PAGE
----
Let me tell you what this means in the classroom. In North Carolina, third graders are graded based on End of Grade tests on different subjects to demonstrate proficiency. In Catawba County, third grade teachers have not received new science textbooks in more than 10 years. They had a paid subscription to an online science program so, the students could have access to an advanced scientific curriculum during their classes. But, guess what, Catawba County due to funding shortages had to end that subscription! So, our students will be tested on material that they may or may not have covered. Yes, standardized tests are a challenge, and I’ll be talking about them, but the reality is, Catawba County third graders are not going to have the best preparation for these end-of-grade tests. Further, the results of these tests could affect the future funding and support our schools receive. Hickory and Newton-Conover school districts may have made different purchasing choices than the county, but make no mistake, they are all faced with the same tight budget restrictions.

In some cases, PTOs have stepped up and paid for computers, software, and other classroom supplies. Mountain View Elementary, for one, has an awesome PTO, which has raised money for the school to buy a complete classroom set of Chromebooks for all the teachers, part of the system-wide 1-to-1 goal, to have every student receive their own Chromebook. Other schools in the district aren’t so lucky; I’ve heard about teachers sharing 15 Chromebooks between four classrooms!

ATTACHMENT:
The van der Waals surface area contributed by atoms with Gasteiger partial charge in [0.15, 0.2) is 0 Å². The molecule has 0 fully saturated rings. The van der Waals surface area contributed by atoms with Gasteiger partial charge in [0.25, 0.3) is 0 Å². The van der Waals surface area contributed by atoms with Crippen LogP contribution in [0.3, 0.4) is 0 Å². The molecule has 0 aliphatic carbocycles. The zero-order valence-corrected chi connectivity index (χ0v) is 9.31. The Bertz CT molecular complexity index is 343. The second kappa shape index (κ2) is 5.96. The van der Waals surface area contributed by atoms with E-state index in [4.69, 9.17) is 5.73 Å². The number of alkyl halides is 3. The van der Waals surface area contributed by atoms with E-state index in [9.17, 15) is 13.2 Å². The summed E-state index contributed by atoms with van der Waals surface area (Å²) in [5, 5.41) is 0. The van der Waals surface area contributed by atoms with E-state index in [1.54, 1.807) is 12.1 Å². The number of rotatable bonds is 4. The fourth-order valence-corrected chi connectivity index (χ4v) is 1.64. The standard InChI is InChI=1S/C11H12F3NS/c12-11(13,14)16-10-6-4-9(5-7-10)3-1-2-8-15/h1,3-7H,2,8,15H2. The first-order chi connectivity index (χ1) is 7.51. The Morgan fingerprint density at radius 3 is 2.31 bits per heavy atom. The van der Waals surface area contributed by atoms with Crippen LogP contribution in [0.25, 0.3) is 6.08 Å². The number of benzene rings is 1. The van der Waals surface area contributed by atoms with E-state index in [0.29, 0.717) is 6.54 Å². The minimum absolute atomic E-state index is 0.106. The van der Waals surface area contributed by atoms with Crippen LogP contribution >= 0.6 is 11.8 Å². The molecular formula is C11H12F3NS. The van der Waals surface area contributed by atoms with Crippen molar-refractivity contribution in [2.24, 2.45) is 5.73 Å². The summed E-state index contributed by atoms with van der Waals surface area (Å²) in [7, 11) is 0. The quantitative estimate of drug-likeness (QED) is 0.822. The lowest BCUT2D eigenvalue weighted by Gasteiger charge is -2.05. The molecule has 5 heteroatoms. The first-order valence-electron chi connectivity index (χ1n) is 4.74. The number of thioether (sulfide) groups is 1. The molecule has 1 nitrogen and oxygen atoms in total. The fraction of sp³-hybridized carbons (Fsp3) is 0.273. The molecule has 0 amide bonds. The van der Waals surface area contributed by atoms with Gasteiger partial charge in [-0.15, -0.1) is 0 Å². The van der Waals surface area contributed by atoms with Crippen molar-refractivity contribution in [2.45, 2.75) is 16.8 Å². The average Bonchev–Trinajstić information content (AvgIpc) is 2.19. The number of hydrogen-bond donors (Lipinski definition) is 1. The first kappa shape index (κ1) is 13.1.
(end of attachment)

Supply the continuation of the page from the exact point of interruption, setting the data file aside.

This is ridiculous! We can’t ask Catawba County working families to raise the money for these programs and technology. Public education is a public responsibility. It is unfair to expect teachers to plan for a school year when they don’t know what materials will be available. I am not pointing fingers at the school superintendents. This is a direct result of the GOP-controlled legislature cutting state school funding more than 55 percent in the last five years.

Please send me to Raleigh to represent the 96th district so I can work to reverse this horrible trend and return North Carolina to where it once was -- the top place in the South to educate your child in a public school. I’ll see you next week when I talk about the need for teacher pay increases, plus the importance of support staff such as social workers and librarians. 

Thanks for watching. I hope you’ll share the video, leave comments on my page, and join my campaign to take back the North Carolina House so we can have a great public education system again.